From a young age, Mr. Zemmour said, he dreamed of becoming a “journalist-writer-intellectual” in the style of Voltaire, Émile Zola or François Mauriac and other outspoken, sometime-radicals like them. The ambitious son of Jewish Berbers who emigrated from French Algeria in the 1950s, Mr. Zemmour was raised near Paris and attended the elite Institut d’Études Politiques de Paris, known as Sciences Po. Later, after being twice denied admission to the even more rarefied precincts of the École Nationale d’Administration, which feeds the highest echelons of French power, he became a journalist, covering politics, and joined the newspaper Le Figaro in 1996.
Mr. Zemmour is a busy man. Beyond his books and novels, and the ceaseless interviews he gives, he presents a daily editorial on RTL, France’s most popular national radio station; co-hosts a debate program on news channel i>TELE; writes his weekly editorial for Le Figaro Magazine; and appears on a three-and-a-half hour talk show on Saturday nights on France 2, a state-owned television station.
PARADOXICALLY, Mr. Zemmour often exercises his right to free speech to endorse stricter limits on similar freedoms. He advocates a return to authorizing only Christian first names for children born in France, a restriction lifted in 1993; his ancestors in Algeria had adopted French names, he noted. And he hailed the ban on the public wearing of the full facial veil as a way “to oblige people to become authentically French.”
“The state needs to do its job, which it’s always done, of imposing constraints,” he said. “For me, France is the ban on the veil.”
He says that his views are those of a silent majority, French people who seek the return of the resplendent France of de Gaulle, a proud, imagined France unencumbered by the guilt of the post-colonial era. Efforts to integrate the country’s immigrant populations have plainly failed, he said, and the country ought to revert to the “assimilationist” approach he says it abandoned decades ago.
“We believe that we have the best way of life in the world, the best culture, and that one must thus make an effort to acquire this culture,” he said. By contrast, he said, the notion of a country made great by the diversity of its people and values “is an American logic.”
Asked why he believes in the superiority of the French model, he said only that “there is a singular art of living” in France.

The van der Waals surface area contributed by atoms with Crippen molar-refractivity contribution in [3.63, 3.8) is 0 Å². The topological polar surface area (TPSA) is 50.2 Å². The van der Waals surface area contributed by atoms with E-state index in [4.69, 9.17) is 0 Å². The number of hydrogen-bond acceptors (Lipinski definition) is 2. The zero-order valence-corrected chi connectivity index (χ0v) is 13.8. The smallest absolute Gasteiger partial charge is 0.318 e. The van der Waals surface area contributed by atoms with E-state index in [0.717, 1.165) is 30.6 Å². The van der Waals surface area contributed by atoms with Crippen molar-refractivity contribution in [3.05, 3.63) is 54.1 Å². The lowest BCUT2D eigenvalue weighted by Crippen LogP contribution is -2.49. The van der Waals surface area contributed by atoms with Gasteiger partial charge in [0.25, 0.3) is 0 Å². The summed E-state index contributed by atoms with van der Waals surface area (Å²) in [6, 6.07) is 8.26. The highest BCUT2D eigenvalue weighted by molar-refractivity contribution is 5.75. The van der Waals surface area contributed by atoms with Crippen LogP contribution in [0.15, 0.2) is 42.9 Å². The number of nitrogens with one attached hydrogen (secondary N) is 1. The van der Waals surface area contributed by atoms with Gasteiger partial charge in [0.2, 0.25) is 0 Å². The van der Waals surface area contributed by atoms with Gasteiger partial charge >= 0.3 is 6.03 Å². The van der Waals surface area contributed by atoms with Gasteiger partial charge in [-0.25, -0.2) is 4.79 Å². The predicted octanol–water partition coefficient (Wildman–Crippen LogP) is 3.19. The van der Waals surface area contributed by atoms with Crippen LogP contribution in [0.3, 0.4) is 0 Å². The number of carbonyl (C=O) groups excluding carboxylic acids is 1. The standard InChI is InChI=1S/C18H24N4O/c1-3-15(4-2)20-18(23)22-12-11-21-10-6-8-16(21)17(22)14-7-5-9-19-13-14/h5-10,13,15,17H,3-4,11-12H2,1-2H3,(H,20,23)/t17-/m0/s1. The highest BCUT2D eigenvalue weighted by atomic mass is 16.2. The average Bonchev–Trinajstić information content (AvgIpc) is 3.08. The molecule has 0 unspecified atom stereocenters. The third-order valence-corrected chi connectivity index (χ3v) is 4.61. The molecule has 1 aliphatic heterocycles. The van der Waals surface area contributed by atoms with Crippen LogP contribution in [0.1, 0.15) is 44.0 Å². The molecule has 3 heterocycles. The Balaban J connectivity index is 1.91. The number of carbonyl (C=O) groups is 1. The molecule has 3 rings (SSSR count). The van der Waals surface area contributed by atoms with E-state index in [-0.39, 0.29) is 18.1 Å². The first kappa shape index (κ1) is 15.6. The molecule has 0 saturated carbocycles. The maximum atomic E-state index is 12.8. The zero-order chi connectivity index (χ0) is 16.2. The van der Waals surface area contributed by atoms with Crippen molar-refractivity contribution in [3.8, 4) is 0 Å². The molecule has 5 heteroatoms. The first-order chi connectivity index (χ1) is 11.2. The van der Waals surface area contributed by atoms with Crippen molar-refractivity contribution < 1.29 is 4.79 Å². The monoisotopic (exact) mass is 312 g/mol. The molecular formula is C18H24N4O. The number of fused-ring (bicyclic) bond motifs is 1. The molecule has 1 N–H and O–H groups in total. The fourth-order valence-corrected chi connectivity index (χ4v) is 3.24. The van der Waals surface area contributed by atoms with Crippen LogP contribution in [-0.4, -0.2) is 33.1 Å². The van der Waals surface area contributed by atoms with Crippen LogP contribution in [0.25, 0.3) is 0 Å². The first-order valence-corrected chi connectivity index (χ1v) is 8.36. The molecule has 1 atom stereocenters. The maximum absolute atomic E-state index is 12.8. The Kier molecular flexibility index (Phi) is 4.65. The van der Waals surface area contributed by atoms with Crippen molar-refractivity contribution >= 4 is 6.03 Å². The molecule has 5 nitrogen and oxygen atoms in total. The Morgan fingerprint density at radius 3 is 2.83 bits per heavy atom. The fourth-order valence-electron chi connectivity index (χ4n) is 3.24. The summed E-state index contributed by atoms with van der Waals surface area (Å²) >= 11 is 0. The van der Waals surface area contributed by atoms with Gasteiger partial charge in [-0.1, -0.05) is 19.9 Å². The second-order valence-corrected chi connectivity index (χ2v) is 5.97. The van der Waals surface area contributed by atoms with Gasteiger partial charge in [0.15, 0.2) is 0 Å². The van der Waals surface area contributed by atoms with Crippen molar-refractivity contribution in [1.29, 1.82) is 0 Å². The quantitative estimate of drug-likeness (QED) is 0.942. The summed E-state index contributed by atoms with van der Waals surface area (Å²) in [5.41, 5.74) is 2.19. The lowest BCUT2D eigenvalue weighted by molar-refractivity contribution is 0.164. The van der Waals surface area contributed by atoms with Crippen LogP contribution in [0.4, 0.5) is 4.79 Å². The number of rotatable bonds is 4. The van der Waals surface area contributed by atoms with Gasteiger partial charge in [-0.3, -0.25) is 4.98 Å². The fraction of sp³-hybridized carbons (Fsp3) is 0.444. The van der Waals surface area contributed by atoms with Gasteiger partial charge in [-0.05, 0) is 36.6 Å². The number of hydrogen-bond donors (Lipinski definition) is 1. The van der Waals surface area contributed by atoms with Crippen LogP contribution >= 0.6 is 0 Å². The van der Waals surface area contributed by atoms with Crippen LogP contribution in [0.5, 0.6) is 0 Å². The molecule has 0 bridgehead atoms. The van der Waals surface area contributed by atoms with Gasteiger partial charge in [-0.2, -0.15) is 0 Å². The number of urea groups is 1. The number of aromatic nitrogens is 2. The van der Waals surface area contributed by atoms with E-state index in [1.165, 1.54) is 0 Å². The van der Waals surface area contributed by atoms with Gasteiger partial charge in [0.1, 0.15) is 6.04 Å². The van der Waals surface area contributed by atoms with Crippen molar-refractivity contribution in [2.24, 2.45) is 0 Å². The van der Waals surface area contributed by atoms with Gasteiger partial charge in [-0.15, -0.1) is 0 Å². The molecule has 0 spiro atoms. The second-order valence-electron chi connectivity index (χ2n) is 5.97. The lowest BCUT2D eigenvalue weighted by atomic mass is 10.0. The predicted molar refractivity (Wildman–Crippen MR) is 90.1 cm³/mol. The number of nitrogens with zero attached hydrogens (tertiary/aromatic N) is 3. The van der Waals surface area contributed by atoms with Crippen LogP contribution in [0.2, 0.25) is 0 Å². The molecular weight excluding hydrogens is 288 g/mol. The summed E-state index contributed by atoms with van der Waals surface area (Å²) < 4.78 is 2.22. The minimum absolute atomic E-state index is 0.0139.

“For me, France is civilization with a capital ‘C,’ ” he added.
The groups that have taken him to court have been urging an American social vision, he said. Yet, he added, they are not also willing to endorse American standards of free speech, and they oppose the taking of American-style ethnic statistics.
“I’m taking because they forced it on me the American model, and I’m throwing the American model back in their face,” Mr. Zemmour said. “But in the name of French tradition.”
It is a delicate distinction, one even his friends worry might well be lost on most people.
“He’s a very naïve guy,” said Éric Naulleau, a co-participant on the show on France 2, on a broadcast last year. “He has yet to understand the rules of the screen, Zemmour. He thinks he’s in a book where you can explain things, where you can step back.”
Like Mr. Zemmour, Yazid Sabeg, the government’s commissioner for diversity and equal opportunity, has been a prominent voice on France’s integration problems. An Algerian-born businessman, he is also the country’s foremost advocate for the legalization of ethnic statistics. But he denounced Mr. Zemmour’s statements about traffickers as inaccurate and calculated “to spread hate,” and he said he hoped to see him convicted.
“I’m for saying everything,” Mr. Sabeg said. “But not nonsense like this.”
Mr. Zemmour shrugged off Mr. Sabeg’s stance, and that of the plaintiffs in his case, as an absurd logical contortion. “They want the American model without the drawbacks of the American model, and that’s not possible,” he said.
“Maybe I’ll be convicted,” Mr. Zemmour said, with some satisfaction. “But they’ll never untangle themselves from their contradictions.”